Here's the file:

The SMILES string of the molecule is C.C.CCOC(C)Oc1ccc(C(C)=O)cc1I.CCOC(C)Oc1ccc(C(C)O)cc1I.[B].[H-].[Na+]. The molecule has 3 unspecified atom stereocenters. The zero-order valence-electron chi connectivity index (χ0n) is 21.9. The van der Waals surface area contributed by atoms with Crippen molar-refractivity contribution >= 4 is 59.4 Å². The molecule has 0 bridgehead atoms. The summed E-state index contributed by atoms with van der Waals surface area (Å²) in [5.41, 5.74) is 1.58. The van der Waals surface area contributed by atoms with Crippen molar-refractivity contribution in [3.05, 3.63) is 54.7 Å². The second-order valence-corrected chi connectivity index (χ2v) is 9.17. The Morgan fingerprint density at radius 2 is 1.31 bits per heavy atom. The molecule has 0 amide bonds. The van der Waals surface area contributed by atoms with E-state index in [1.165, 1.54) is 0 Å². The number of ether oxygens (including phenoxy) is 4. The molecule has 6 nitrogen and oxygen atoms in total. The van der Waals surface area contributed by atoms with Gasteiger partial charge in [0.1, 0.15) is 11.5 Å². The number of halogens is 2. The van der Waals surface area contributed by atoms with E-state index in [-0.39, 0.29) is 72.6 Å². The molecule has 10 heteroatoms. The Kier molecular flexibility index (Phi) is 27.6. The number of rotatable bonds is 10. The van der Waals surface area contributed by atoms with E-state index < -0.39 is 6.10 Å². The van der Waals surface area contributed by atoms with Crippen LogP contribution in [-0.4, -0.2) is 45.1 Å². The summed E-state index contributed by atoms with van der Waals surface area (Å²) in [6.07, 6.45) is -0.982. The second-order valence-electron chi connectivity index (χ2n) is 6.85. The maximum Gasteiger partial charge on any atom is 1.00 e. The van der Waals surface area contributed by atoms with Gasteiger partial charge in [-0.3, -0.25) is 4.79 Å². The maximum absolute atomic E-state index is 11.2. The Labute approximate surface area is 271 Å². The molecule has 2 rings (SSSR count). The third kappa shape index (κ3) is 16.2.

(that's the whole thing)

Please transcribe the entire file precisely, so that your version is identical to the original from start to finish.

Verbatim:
The SMILES string of the molecule is C.C.CCOC(C)Oc1ccc(C(C)=O)cc1I.CCOC(C)Oc1ccc(C(C)O)cc1I.[B].[H-].[Na+]. The molecule has 3 unspecified atom stereocenters. The zero-order valence-electron chi connectivity index (χ0n) is 21.9. The van der Waals surface area contributed by atoms with Crippen molar-refractivity contribution >= 4 is 59.4 Å². The molecule has 0 bridgehead atoms. The summed E-state index contributed by atoms with van der Waals surface area (Å²) in [5.41, 5.74) is 1.58. The van der Waals surface area contributed by atoms with Crippen molar-refractivity contribution in [3.05, 3.63) is 54.7 Å². The second-order valence-corrected chi connectivity index (χ2v) is 9.17. The Morgan fingerprint density at radius 2 is 1.31 bits per heavy atom. The molecule has 0 amide bonds. The van der Waals surface area contributed by atoms with E-state index in [1.165, 1.54) is 0 Å². The number of ether oxygens (including phenoxy) is 4. The molecule has 6 nitrogen and oxygen atoms in total. The van der Waals surface area contributed by atoms with Gasteiger partial charge in [0.1, 0.15) is 11.5 Å². The number of halogens is 2. The van der Waals surface area contributed by atoms with E-state index in [-0.39, 0.29) is 72.6 Å². The molecule has 10 heteroatoms. The Kier molecular flexibility index (Phi) is 27.6. The number of rotatable bonds is 10. The van der Waals surface area contributed by atoms with E-state index < -0.39 is 6.10 Å². The van der Waals surface area contributed by atoms with Crippen LogP contribution in [-0.4, -0.2) is 45.1 Å². The summed E-state index contributed by atoms with van der Waals surface area (Å²) in [6.07, 6.45) is -0.982. The second-order valence-electron chi connectivity index (χ2n) is 6.85. The maximum Gasteiger partial charge on any atom is 1.00 e. The van der Waals surface area contributed by atoms with Gasteiger partial charge in [-0.3, -0.25) is 4.79 Å². The maximum absolute atomic E-state index is 11.2. The Labute approximate surface area is 271 Å². The molecule has 2 rings (SSSR count). The third kappa shape index (κ3) is 16.2.